Category: Religion and Spirituality

Indigenous Peoples, Active Agents

Recently, the Amazon and its indigenous residents have become hot issues, metaphorically as well as climatically. News stories around the world have documented raging and relatively…

Beyond the Sociology Books

If you are not from Colombia and hoping to understand the South American nation of 50 million souls, you might tend to focus on “Colombia the terrible”—narcotics and decades of socio-political violence…

Exodus Testimonios

The audience at Iglesia Monte de Sion was ecstatic as believers lined up to share their testimonials. “God delivered us from Egypt and brought us to the Promised Land,” said José as he shared his testimonio with the small Latinx Pentecostal church in central California…

Poetry and History in 18th-century Brazil

In his presentation of the beautifully published volume, Obras Completas de Alvarenga Peixoto, historian Kenneth Maxwell turns our attention to one of his specialties, the late 18th-century

Religion and Spirituality: Editor’s Letter

Religion is a topic that’s been on my ReVista theme list for a very long time.  It’s constantly made its way into other issues from Fiestas to Memory and Democracy to Natural Disasters. Religion permeates Latin America…

El Salvador, Back in the Day

The glory days are long gone. They began in the 70s. Extraordinary grassroots pastoral work, accompanied by a then-new school of thought known as “liberation

Christianity between Religious Transformations

English + Español
In the second half of the 20th century, Latin America was surprised by religious changes that not only were transforming the religious panorama, but also influencing both society and politics. Beginning in the 1950’s, some in the Catholic Church—not just priests and…

The Mexican Angels in the Attic

Years before I met the Mexican angels in that Chicago attic, my abuela Carlota Carranza Carrasco told me about religion. Carlota was born in Batopilas at the bottom of the Cañon del Cobre in 1896 and crossed the border into El Paso to escape the chaos of the Mexican Revolution in 1912…

Translating the Maya Popol Wuj

It’s the 20th of December and we are in Chichicastenango for its Fiesta Patronal. Just after 3:33 A.M., we are woken up by powerful explosions right above the Hotel Pop Wuj where

Witnessing the Seeds of Liberation

Having first learned about liberation theology in college, I arrived at Harvard Divinity School in the mid 1990s with a desire to deepen my understanding of this historic movement…

Exploring Mexican Judaism

I was shivering on that sunny warm Mexico City afternoon in March 2019.  The climate-controlled archives of the newly inaugurated Colección Centro de Documentación e Investigación de la Comunidad Ashkenazi de México (CDIJUM) were otherwise a delight…

Eusebia Cosme and El Cobre: Performing Sacred Histories

Muddy water rippled like brown skirts surrounding our small boat on the Toa River, where the river meets the sea in rural Cuba. My eyes traced the outline of the trees from the cacao farm where we disembarked, over to the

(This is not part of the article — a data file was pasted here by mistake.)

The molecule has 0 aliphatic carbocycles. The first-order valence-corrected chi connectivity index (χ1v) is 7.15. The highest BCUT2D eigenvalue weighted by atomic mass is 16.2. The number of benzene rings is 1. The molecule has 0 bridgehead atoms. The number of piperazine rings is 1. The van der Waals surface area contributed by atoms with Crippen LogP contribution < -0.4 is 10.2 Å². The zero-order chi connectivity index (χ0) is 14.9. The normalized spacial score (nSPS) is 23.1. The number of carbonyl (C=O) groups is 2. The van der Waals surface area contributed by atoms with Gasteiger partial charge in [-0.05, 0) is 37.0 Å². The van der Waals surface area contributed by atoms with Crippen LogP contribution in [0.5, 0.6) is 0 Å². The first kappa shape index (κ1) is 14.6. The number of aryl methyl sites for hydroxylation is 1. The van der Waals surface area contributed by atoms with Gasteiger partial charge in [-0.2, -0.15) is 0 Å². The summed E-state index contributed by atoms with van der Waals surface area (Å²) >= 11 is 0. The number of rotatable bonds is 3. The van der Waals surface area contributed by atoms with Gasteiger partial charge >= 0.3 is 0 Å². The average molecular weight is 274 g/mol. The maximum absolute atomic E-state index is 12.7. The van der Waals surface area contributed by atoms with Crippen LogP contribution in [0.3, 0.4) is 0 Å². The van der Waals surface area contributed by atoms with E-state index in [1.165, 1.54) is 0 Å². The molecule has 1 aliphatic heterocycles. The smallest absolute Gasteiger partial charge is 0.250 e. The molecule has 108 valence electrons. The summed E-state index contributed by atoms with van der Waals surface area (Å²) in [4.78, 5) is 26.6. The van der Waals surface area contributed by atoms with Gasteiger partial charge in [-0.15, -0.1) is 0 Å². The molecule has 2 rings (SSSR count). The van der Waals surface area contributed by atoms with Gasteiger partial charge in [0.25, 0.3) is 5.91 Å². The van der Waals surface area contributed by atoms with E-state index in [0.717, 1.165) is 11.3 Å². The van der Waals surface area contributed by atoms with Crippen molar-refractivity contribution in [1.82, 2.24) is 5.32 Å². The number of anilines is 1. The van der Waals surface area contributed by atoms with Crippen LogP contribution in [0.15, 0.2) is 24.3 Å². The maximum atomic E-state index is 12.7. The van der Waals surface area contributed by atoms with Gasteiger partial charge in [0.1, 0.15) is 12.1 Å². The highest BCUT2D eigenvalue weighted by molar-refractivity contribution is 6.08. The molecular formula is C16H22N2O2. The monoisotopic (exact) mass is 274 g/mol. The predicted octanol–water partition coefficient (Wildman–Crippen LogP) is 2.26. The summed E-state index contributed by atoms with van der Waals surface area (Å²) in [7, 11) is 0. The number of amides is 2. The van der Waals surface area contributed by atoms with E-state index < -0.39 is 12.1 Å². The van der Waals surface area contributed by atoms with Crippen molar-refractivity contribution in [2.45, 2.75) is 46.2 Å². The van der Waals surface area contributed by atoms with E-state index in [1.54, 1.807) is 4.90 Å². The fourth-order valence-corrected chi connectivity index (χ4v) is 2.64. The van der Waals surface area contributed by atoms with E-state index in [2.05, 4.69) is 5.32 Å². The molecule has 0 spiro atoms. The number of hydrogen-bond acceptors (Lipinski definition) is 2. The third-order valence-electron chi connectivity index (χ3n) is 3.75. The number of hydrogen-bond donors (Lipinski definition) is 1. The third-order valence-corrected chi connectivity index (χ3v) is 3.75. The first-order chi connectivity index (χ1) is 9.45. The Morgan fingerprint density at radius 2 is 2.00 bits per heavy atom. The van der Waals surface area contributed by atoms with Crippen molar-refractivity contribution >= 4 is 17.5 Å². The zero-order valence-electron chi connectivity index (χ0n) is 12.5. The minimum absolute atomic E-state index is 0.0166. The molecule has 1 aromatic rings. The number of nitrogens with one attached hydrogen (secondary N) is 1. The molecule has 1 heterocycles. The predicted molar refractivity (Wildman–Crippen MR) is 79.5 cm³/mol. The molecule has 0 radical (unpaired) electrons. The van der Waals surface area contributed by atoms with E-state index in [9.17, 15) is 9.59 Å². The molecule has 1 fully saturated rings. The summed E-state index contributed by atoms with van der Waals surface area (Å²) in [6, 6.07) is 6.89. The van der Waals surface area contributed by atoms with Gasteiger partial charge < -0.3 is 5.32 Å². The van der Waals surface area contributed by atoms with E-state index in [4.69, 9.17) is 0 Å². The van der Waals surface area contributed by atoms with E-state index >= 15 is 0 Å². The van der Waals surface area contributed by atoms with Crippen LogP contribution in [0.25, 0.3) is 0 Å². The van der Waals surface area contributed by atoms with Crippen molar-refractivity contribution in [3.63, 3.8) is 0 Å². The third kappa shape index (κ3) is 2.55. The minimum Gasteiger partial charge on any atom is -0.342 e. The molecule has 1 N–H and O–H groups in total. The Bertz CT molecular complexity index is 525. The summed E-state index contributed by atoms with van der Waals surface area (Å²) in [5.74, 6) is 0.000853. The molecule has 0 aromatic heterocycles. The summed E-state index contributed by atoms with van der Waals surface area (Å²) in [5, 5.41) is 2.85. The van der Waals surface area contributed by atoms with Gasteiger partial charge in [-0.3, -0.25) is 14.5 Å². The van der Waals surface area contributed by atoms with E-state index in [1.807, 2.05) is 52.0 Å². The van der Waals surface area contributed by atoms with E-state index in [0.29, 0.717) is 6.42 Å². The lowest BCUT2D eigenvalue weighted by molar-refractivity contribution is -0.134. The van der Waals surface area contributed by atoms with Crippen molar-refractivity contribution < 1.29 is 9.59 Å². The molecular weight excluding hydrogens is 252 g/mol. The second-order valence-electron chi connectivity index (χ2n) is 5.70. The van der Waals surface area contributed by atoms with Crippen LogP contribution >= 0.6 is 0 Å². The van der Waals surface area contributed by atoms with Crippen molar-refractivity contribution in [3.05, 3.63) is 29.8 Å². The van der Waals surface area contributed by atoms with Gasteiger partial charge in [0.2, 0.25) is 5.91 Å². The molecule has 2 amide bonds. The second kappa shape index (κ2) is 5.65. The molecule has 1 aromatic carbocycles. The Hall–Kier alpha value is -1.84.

Water of Life

As I was conducting fieldwork in Brazil in 2014 for my recent book, about half the country was in the first year of a drought that would last through 2017. I was living in Juiz de Fora, a medium-sized city in the state of Minas Gerais, about three-hours inland from Rio…

Rituals of Resistance

When I first passed along the Guatemalan lakeshore to the Cofradía Santa Cruz, where Maximón spends much of the year, I was out walking. I didn’t know where I was…

The Price of Gold

English + Español
I loved to be in the Chocó. My work on a biodiversity conservation project allowed me to travel frequently to the seldom-visited northwest fringe of Colombia. The…

The Body as Layered Divinity

I am a practitioner in the Afro-Cuban spiritual-religious tradition, Regla de Ocha-Ifá. What is the tradition, you might ask? You might be familiar with Regla de Ocha-Ifá as Lukumí…

Sacred Smoke of Copal

Dozens of Mexican-American women stand in front of their computers at awkward angles. Most are muted per proper Zoom etiquette; many have their eyes closed and hands outstretched. Turning to face…

My Ancestors’ Keys

When I was a child in Havana, we lived half a block away from the Patronato, also known as Temple Beth Shalom, the Jewish community center built on the eve of the Cuban revolution of 1959. I was too young when we left Cuba to remember it…

A Quest for Contemporary Maya and Aymara Spirituality and Identity

I remember Coba, Quintana Roo, as a remote and sleepy Maya village in the 1990s, which had to be reached by a good hour-long drive on a narrow road inland from Tulum. We stayed at the Villa Arqueologica, an upscale hotel, at that time the only tourist hotel in Coba…

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